Copyright 2010 by Gary L. Pullman
In popular fiction, including horror, it is to the writer’s advantage to make his or her villains despicable so that readers will despise them. In other words, it behooves writers to vilify their villains.
Normally, this feat is accomplished fairly easily. One need only show the antagonist, monster or otherwise, do something that is so utterly atrocious that readers refuse to sympathize with him, her, or it.
As human beings, we want to sympathize with others. We would prefer to like them, but, if we are unable to do so, we would, at least, like to understand them, for understanding others, even those who are cruel and evil, humanizes them.
That which is inhuman is more than merely frightening; he, she, or it is terrifying, largely because he, she, or it is altogether alien. What is totally strange and unknown is also unpredictable, and the unpredictable is terrifying.
Some deeds, by their very nature, put those who do them in the Totally Other, or Alien, category. We cannot sympathize with them, and we refuse to identify with them; they are inhuman. They are monsters. Their despicable deeds make them so.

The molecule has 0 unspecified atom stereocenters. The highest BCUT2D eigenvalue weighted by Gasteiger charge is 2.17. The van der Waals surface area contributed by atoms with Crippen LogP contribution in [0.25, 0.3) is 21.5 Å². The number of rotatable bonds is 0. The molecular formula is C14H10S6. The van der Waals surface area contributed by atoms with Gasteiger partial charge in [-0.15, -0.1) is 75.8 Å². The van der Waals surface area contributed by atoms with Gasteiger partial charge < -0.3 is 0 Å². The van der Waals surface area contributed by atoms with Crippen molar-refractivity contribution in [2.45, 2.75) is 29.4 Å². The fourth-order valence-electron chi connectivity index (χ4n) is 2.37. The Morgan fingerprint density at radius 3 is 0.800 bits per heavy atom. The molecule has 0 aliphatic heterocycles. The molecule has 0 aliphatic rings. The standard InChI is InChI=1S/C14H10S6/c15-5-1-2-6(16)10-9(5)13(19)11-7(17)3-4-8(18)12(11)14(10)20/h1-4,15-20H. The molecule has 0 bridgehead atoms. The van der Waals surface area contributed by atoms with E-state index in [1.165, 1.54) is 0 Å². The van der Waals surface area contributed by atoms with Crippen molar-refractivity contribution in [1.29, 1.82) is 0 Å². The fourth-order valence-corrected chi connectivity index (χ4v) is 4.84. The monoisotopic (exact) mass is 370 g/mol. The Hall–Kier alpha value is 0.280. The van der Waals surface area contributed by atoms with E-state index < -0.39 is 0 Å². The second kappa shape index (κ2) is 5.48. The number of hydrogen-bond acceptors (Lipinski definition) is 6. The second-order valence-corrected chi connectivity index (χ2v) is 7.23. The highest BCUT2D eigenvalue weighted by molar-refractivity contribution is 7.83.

Genres other than horror also sometimes make their antagonists inhuman and, therefore, monstrous. The Western Tombstone begins by depicting a band of outlaws’ slaughter of a wedding party, including the bride and groom--and the priest who was to marry them. From the outset, audience members regard them as fiends in human form and are rooting for Wyatt Earp to destroy them.
Usually, stalking, harming, and, especially, killing an innocent, such as a faithful canine or feline companion or, worse, a child will automatically put the perpetrator of such a crime on the readers’ most wanted list. Stephen King adopts this tactic in many of his novels; IT and Desperation are good examples. William Peter Blatty’s The Exorcist is another.
The brutal beating or rape of a woman also suffices to render a villain beyond contempt. King employs this stratagem in Rose Madder, and Dean Koontz favors it in many of his novels. Likewise, in the Clint Eastwood film Sudden Impact, even Dirty Harry lets the killer of her sister’s rapists off the hook when she takes the rapists to task with a bullet to the groin, followed by a second to the brain.
Vilifying the villain has another benefit for writers, too. After an antagonist’s inhuman deeds has rendered him, her, or it monstrous, readers will support virtually anything the hero or heroine does to the villain, including torture, for such a fiend, they will believe, deserves whatever befalls him, her, or it. Some deeds bring not only retribution, but also vengeance with a vengeance, so to speak. Think of Hitler. What punishment would have been too harsh in repayment for the horrors he inflicted upon millions? Or Ted Bundy. Was electrocution too light a penalty for what he did to all the women he tormented and killed?
Vilifying the villain allows writers to up the intensity of the action and, when payday finally comes, the price that he, she, or it is forced to pay at the hands of the protagonist-become-avenger.